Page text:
Sen. Kay Kirkpatrick on the Capitol steps.

State Sen. Kay Kirkpatrick


The Georgia Senate passed a bill that would limit the fees that county employees could collect from passport services on Day 25.  

Under Georgia law, clerks and judges who process passports are allowed to take home the processing fee as personal income. Senate Bill 19, sponsored by Sen. Kay Kirkpatrick (R-Marietta), seeks to change that. 

The bill comes after an Atlanta Journal-Constitution investigation found that a Cobb County clerk collected $425,000 in passport fees over a period of two years.  

SB 19 would require clerks and judges to disclose how much they made from passport fees, and requires them to split that revenue with the county that they work in. The amount of fees they collect would have to be processed through the payroll.  

The bill originally allowed counties to pay superior clerks a supplement of $7,500, but an amendment was passed on the floor to allow counties to raise that amount to $20,000. The amendment sponsored by Sen. Matt Brass (R-Newnan) also allows counties and clerks to determine how they want to split the revenue.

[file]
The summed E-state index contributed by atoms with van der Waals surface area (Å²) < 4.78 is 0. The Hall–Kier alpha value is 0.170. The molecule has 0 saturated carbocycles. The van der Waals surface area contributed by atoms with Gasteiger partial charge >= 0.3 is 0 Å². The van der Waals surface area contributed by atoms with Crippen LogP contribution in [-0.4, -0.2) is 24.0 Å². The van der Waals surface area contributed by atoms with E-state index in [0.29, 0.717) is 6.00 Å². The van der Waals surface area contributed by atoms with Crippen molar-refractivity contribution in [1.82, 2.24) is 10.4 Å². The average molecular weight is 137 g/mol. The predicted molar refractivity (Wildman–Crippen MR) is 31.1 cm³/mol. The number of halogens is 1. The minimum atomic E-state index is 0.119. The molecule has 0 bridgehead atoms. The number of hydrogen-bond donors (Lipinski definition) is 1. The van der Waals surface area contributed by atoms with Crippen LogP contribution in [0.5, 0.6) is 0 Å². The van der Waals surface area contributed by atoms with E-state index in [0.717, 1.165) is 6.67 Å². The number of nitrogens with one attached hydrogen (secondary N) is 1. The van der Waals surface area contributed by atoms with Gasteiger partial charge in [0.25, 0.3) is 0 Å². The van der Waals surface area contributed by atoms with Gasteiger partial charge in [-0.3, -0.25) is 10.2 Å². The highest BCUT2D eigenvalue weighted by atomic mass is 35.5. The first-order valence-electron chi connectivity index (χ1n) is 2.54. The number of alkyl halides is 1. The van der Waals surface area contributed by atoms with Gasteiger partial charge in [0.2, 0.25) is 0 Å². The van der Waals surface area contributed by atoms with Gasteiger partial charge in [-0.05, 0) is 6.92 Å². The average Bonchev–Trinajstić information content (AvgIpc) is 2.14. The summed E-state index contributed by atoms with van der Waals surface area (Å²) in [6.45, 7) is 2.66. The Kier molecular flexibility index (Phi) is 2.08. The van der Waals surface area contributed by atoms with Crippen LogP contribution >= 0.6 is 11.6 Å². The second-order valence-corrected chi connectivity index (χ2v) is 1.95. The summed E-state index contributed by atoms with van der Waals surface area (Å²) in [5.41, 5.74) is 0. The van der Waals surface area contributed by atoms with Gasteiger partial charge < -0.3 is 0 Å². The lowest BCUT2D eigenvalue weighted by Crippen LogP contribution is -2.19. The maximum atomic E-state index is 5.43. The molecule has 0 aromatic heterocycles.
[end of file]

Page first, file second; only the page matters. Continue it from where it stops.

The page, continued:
Kirkpatrick said the bill will promote transparency in county government.  

"We should not be taking money home that is not disclosed or going through payroll at the county level," she said, noting that "passport processing takes place on county property, using county resources and county staff." 

Some lawmakers worried that the bill would discourage clerks and judges in rural areas from providing passport services. 

"When we think about legislation and the unintended consequences, again," said Sen. Derek Mallow (D-Savannah). "This is about the metro area. This is not about smaller counties and communities. The intent of this body is to legislate a few clerks [in the Atlanta area] that will have an impact on the rest of us." 

Opponents also noted that passport service providers in rural areas do not make as much from fees as those in urban areas, since fewer people need passport services.  

Sen. Harold Jones II (D-Augusta) said that the issue needs to be studied more to find a solution that works for both rural and urban areas. He said the bill is a reaction to recent news coverage.  

The bill passed 34 to 19 and now moves to the House.